Site of Trimontium with the three peaks of Eildon Hill in the background
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Trimontium is the name of a Roman fort at Newstead, near Melrose, Scottish Borders, Scotland, close under the three Eildon Hills (whence the name trium montium). It was an advance post of the Romans in the Roman province of Valentia. The fort was identified by Ptolemy in his Geography. Trimontium was occupied by the Romans intermittently from 80 to 211. The fort was likely abandoned from c. 100-105 AD until c. 140 AD. At the height of the Roman occupation of the fort, no more than 1500 soldiers and a smaller civilian population lived in the settlement.
The fort was laid out as a standard Roman fort. It has three layers of defences, the first being the central fort itself with its earthen defences built during the 1st century. The second layer is a series of four ditches built during the last part of the 2nd century. There is an additional series of walls and trenches in the west annex.
In addition to the standard Roman defences and fort, which include a Roman bath and mansio built during a major expansion in 86 AD, the Romans built other structures. Chief amongst these was an amphitheatre excavated in 1996, which could have held between 1000-2000 people, smaller than many other Romano-British amphitheatres.
The main road to the fort led directly west from the main fort. An additional north-south road ran along the outskirts of the fort.
Excavations by James Curle between February 1905 and September 1910 began the first exploration of the site, making many findings. These include the foundations of several successive forts, one above the other, which throw much light on the character of the Roman military post; an unparalleled collection of Roman armour, including ornate cavalry parade (or 'sports') helmets (Newstead Helmet), horse fittings including bronze saddleplates and studded leather chamfrons, a good series of Roman coins and some datable pottery. The whole illustrates the history of the Roman army and that of the Roman military occupation of southern Scotland very remarkably. The cavalry unit stationed at Trimontium, ala Augustae Vocontiorum had been raised among the Vocontii of southern Gaul.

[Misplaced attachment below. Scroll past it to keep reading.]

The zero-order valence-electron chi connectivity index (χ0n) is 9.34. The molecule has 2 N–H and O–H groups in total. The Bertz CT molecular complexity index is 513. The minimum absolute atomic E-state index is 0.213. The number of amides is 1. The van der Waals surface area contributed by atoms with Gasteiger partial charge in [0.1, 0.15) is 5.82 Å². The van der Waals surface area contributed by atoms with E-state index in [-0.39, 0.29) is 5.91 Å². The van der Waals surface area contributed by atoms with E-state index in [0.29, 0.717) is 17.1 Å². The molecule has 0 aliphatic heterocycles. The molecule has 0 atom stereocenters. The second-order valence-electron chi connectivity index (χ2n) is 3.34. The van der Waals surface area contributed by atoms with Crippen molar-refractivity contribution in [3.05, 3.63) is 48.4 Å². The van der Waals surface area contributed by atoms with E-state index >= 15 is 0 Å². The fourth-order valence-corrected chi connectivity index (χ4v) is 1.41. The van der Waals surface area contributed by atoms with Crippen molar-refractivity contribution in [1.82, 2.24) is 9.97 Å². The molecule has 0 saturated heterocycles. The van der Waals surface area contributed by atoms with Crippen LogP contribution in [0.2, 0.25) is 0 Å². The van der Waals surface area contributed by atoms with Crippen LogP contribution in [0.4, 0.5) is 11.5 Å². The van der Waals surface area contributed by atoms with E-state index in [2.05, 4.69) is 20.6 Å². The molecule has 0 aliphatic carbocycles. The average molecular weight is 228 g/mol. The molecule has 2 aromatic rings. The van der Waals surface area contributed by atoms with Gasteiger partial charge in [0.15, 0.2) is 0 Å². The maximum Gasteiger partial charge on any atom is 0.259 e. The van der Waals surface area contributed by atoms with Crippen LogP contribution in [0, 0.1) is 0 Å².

Additional ditches were dug in 1947, which defined the defences of the central fort. Between 1989 and 1993, the Newstead Research Project made further excavations with the support of the Department of Archaeological Sciences at the University of Bradford. The University of Bedford did another excavation and a geophysical survey on the site in 1996, focusing on annexes beyond the central fort.
In Rosemary Sutcliff's novel The Eagle of the Ninth, while the characters Marcus and Esca are travelling through Valentia in search of the lost Eagle of the Ninth Legion, they spend a night in the fort, and it is described in this context.
- Curle, J., 1911, A Roman Frontier Post and its People: The Fort of Newstead in the Parish of Melrose. Glasgow: James Maclehose and Sons.
- Mann, John C.; Breeze, David J (1987). "Ptolemy, Tacitus and the tribes of north Britain" (PDF). Proc Soc Antiq Scot. 117: 85–91.<templatestyles src="Module:Citation/CS1/styles.css"></templatestyles>
- Clarke, Simon (2000). "The west annexe at Newstead ( Trimontium), Roxburghshire" (PDF). Proc Soc Antiq Scot. 130: 457–467.<templatestyles src="Module:Citation/CS1/styles.css"></templatestyles>
- Clarke, Simon; Wise, Alicia (1999). "Evidence for extramural settlement north of the Roman fort at Newstead (Trimontium), Roxburghshire" (PDF). Proc Soc Antiq Scot. 129: 373–391.<templatestyles src="Module:Citation/CS1/styles.css"></templatestyles>
- Sutcliff, Rosemary. "Chapter 12. The Whistler in the Dawn" in The Eagle of the Ninth first published in 1954.
|Wikimedia Commons has media related to Trimontium (Newstead).|
- The Trimontium Trust & Three Hills Roman Visitor Centre, Melrose
- The Newstead Project
- Curle's Newstead online
- Trimontum at roman-britain.org
This article incorporates text from a publication now in the public domain: Chisholm, Hugh, ed. (1911). Encyclopædia Britannica (11th ed.). Cambridge University Press.<templatestyles src="Module:Citation/CS1/styles.css"></templatestyles>